Relapse is a scary word for both recovering addicts and for family and friends of those in recovery. Relapse can and often does happen and when it does, fear and concern regarding whether or not they’ll continue on in their recovery or permanently fall back into addiction becomes very real. But what is relapse and is it a part of recovery?
What is Relapse
Relapse is the awakening of the disease of addiction that lies dormant within each recovering addict’s brain and the choice to partake in the object of addiction. This is true whether you are addicted to heroin, opiates, drugs, sex, work, gambling, etc. Relapse typically starts with the brain’s response to a trigger (a person, place or thing that creates temptation related to heroin and/or drug use). As the mind begins to wander, the decision making process to engage with the object of addiction starts. If a decision to squash the temptation is made, recovery continues however, if the brain decides to indulge in the object of their addiction, a “slip” or a “relapse” takes place.
Slip Vs. Relapse
A slip and a relapse are virtually the same thing but which term to use is typically defined by the frequency of heroin or drug use after addiction awakens from its sleeping state. A single incident is often called a “slip” while continued use (more than once) is usually referred to as “relapse”. So what happens after a relapse?
What Happens After a Relapse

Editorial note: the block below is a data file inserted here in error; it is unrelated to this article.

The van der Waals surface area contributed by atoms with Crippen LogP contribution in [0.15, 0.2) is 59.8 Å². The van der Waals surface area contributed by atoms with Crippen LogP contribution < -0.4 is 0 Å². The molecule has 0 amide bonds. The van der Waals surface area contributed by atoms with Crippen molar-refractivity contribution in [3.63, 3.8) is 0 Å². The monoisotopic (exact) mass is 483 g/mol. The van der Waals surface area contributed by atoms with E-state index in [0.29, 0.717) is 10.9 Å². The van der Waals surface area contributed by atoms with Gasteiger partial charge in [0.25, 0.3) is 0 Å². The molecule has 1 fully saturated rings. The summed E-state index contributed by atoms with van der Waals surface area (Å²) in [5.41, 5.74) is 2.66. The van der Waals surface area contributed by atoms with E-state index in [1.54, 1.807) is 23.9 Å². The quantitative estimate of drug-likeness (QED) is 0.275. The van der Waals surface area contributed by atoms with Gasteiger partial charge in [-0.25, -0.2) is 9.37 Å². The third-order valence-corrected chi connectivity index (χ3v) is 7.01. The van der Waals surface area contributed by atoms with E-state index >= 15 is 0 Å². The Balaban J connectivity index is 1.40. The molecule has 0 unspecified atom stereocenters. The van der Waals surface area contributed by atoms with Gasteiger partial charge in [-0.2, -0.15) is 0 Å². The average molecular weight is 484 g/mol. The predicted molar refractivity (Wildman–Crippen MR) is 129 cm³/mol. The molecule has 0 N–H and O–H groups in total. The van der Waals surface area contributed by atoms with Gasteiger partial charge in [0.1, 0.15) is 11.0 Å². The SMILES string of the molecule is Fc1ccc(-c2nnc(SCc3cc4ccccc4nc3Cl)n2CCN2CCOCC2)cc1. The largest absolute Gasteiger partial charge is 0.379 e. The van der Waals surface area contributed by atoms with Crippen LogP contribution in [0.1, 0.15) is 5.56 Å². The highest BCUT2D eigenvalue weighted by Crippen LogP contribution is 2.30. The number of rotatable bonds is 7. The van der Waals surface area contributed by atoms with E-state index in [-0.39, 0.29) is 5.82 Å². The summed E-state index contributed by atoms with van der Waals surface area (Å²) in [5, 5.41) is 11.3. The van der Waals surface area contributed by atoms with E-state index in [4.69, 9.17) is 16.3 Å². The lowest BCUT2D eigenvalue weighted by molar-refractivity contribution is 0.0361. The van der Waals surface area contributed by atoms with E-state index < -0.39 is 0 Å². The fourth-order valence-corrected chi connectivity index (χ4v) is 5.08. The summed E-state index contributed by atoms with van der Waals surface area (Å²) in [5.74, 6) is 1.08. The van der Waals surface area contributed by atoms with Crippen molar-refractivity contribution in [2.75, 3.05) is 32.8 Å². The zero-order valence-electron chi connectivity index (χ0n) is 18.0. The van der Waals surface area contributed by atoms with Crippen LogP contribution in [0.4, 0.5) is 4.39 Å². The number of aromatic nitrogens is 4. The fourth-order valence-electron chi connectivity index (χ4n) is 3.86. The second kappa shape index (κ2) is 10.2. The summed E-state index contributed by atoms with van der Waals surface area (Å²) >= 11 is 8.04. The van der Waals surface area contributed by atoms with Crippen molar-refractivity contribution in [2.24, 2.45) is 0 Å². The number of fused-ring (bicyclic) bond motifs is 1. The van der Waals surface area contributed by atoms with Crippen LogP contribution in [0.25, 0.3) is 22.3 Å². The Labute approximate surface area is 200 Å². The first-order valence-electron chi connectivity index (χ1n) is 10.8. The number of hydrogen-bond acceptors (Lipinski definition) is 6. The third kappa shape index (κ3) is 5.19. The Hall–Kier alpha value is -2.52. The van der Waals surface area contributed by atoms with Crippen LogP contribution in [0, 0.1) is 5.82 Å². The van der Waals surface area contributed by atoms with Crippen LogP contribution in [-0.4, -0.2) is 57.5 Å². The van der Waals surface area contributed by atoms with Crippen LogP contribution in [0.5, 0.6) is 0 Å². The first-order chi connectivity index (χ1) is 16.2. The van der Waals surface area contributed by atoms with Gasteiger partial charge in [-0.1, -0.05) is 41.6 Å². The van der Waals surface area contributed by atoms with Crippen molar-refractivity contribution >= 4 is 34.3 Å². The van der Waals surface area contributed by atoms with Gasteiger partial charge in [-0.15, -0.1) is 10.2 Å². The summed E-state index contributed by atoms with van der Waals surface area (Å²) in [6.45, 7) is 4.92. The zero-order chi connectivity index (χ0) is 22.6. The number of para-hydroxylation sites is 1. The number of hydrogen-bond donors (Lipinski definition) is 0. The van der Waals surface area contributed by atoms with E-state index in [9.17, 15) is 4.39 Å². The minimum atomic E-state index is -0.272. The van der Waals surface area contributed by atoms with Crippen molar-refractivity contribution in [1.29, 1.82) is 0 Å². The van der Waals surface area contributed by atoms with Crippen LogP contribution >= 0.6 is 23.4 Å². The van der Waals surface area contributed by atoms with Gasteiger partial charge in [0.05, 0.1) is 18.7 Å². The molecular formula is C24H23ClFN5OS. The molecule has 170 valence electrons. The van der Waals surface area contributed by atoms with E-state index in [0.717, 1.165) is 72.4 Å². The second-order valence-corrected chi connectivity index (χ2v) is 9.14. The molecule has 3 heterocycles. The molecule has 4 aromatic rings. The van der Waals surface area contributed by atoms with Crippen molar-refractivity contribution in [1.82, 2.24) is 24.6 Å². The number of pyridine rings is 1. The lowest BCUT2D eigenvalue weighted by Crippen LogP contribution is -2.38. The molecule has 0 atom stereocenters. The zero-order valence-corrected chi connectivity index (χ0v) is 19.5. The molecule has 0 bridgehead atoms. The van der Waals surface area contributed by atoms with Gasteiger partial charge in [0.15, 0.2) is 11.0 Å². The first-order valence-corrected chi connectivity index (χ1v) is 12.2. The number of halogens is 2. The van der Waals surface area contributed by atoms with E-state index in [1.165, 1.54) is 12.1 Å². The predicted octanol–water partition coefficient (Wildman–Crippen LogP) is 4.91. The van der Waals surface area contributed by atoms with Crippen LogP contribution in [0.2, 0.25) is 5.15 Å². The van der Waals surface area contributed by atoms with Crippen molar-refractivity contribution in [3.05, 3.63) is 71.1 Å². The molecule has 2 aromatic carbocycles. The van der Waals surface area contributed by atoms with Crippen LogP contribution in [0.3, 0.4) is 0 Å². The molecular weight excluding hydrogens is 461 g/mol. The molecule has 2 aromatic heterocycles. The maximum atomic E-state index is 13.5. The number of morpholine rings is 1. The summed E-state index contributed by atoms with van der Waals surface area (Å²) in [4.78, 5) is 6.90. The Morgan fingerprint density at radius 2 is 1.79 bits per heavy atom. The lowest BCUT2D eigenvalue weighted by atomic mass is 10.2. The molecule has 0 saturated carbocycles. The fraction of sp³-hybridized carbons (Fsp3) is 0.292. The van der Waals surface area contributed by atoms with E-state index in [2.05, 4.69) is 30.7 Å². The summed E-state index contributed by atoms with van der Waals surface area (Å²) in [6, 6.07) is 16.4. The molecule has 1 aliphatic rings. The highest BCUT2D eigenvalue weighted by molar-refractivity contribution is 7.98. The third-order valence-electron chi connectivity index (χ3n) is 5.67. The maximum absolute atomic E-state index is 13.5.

What happens after a relapse or a slip is up to the individual. After only one use (a slip), addiction may be fully awakened and at full strength making ceasing all heroin, opiate and drug use almost or as difficult a it was the first time you chose recovery. The consolation here is that the brain now has a memory of recovery and clean time and thus, it may be a little bit or even a lot easier to choose recovery this time around.
Just like men and women suffering from full blown heroin addiction, someone who has slipped or relapsed has the ability to make a choice. They can choose to get back on the horse and road to recovery or continue on the downward spiral of addiction.
A number of factors will ultimately determine just how much easier choosing recovery will be. For instance, if someone slips once or only uses a couple of times prior to choosing recovery, they likely won’t have to go through the dreaded heroin withdrawal they had to fight against the first time. Those who have relapsed for longer may experience a physical dependency on the drug and have to battle against withdrawal symptoms. Those who have been in recovery for many, many months or even years may have an easier time choosing recovery after a relapse or a slip than someone who slipped or relapsed only a couple weeks or months into their heroin treatment and recovery program.
Is Relapse a Part of Recovery?